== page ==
A week or two ago I went to a gallery show that was featuring the work of my friend Ryan Miller. Ryan is a world-class musician who was a couple of years ahead of me at NIU back in the day and has since made a very good life for himself working in various circles in Chicago. He has recently added painting to his portfolio and the results have been beautiful. I first saw his work at a musician’s new year’s party in January of this year and I was really taken aback at the beauty and depth. When I heard about his show at The Andersonville Galleria I made it a point to go.

Shortly after the show I saw that he was lending some of his work to the Quiet Pterodactyl project to support independent music venues in Chicago, so I bought a coffee cup.

This is a long prologue to say that in doing these things it led to a very meaningful conversation with Ryan about the idea of resetting.

One of the things I’ve been struggling with during the pandemic is resolving the way things currently are with the way I want to be or the way I think they should be based on the past. Both my therapist and my Zen teacher get a kick out of this and this way of thinking keeps both of them quite busy.

Speaking to Ryan, we discussed the idea of using this time to do a “hard reset” of our artistic realities. What if, instead of laboring against the current reality, we accepted it and learned to work within it?

I think if you spoke to 100 jazz musicians they would all have a version of a dream that mimicked Sonny Rollins’ bridge sabbatical. It seems to me that if we can quiet our ego and desire for the past enough that we all kind of have that right now.

I’ve been doing a lot of thinking about what an artistic reset would look like for me. I have some vague ideas and some concrete…it’s both frightening and invigorating.

Right now I’m going to enjoy some more coffee (roasted by Ryan!) in his cup and keep watching the squirrel on my front sidewalk.

Time is relative

I was thinking this morning that it had been couple of days since I last wrote here…it’s been between 6 and 7 weeks. My sense of time is getting worse!

But is there really anything to write about? Is there anything I can write or say that improves on the silence? That can be a paralyzing thought for an artist…especially one who struggles with valuing their own work. As with everything, it’s probably more important to just write and have no expectations about it…so that’s the role of this post. A placeholder? A way to somehow prime the pump? I don’t know.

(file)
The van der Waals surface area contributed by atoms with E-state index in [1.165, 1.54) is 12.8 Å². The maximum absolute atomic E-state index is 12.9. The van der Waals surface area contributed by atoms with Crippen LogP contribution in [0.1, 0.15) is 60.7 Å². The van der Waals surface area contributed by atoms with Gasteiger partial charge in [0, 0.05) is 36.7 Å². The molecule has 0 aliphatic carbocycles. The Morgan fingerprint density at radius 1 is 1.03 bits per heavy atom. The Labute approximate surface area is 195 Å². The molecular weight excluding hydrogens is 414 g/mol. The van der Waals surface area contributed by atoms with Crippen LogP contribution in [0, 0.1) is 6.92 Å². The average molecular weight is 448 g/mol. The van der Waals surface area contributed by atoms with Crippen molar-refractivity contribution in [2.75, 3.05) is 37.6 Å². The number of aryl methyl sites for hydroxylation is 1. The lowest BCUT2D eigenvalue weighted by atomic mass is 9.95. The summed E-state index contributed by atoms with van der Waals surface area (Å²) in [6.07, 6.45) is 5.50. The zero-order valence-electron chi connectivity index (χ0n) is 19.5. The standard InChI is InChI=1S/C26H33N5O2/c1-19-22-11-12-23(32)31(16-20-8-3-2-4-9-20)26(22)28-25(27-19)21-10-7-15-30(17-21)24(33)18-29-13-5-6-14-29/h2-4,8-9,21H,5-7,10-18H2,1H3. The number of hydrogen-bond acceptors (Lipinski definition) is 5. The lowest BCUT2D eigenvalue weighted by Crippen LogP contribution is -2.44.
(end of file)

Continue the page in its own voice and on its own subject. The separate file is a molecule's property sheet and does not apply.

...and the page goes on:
Historical Documents

I happened upon a bunch of old blog entries (2007-2012) from the first iteration of “The Ear of the Mind”.  When I started occasionally blogging again a couple of years ago I moved the operation to WordPress with better results.  It was fun to look over the old posts and it occurred to me that I really enjoyed doing it.  I’m not sure why I stopped…that’s not exactly true.  I’m pretty sure I stopped because blogging made less sense in the world of social media.  At least, so I thought.

Could it be that right now the long-form blog is more important?  I know that for me, writing a post for this platform feels quite different than writing a Facebook post or an Instagram caption.  I mentioned in last week’s post that this feels calmer for me.

Since my last post, I took about a week off of social media and am now back on.  The week I was off felt wonderful.  To be honest, the only reason I came back was to do some promotion of my new CD that is releasing later this month.

I’m going to have to see if I can have an effective home here and on my website.  We’ll see what happens…

If you’re inclined, here is a link to the old digs.  Enjoy!

Antisocial Media?

I’m really glad I didn’t delete this platform.  It’s been a long time since I’ve blogged so I have some weeding and garden-tending to do, but I am jumping back into it.  I don’t know what it will look like yet but I feel like a place like this is a little quieter and more conducive to getting some more complex thoughts into the world, as well as to share some news.  

I’ve had a complicated relationship with social media.  I was an early adopter of MySpace and then Facebook.  Instagram came later.  I really enjoyed the immediacy of it; the ability to connect with old and current friends, and the way I could learn through it (for a great example of what social media can be, please check out Rick Margitza’s Instagram page!).  It caused me some problems though.  When I was in the service it tended to blur lines between work and non-work life and caused me (and probably others in my orbit) some unneeded stress.  It also has an addictive quality that I struggle against.  I have addictive tendencies and the jolt of dopamine I get from a like on a post or a comment can be a powerful to me as a shot of booze or other substance.

There is an understanding that a social media presence is a requirement to work in the arts.  In my own artistic life I have a new recording releasing this month and the idea of not using social media to promote it makes me anxious, while the thought of promoting it on social media makes me just as anxious.  It’s a powerful tool to engage your audience and build a base of supporters to be sure, but for many of us it can be more of a distraction than anything else.  I know of many musicians and artists that are purposefully eschewing a social media presence to allow for the space to work more organically.

The climate in the world in the past months hasn’t helped.  Again, social media has been invaluable for organizing and communicating, but the unfiltered platform for hate and vitriol has been too much for many of us to deal with in healthy way.

I don’t yet know the answer for me.  My intent with this post isn’t to make a grand exit announcement (social media isn’t an airport, departures don’t need to be announced).  I read this post a couple of weeks ago and it has really been resonating.  Clearly, I am not an elite athlete, but the spirit of the post has a lot of universality.

I do know that my goal is to move my online home to places like this blog and my website.  It feels calmer for me.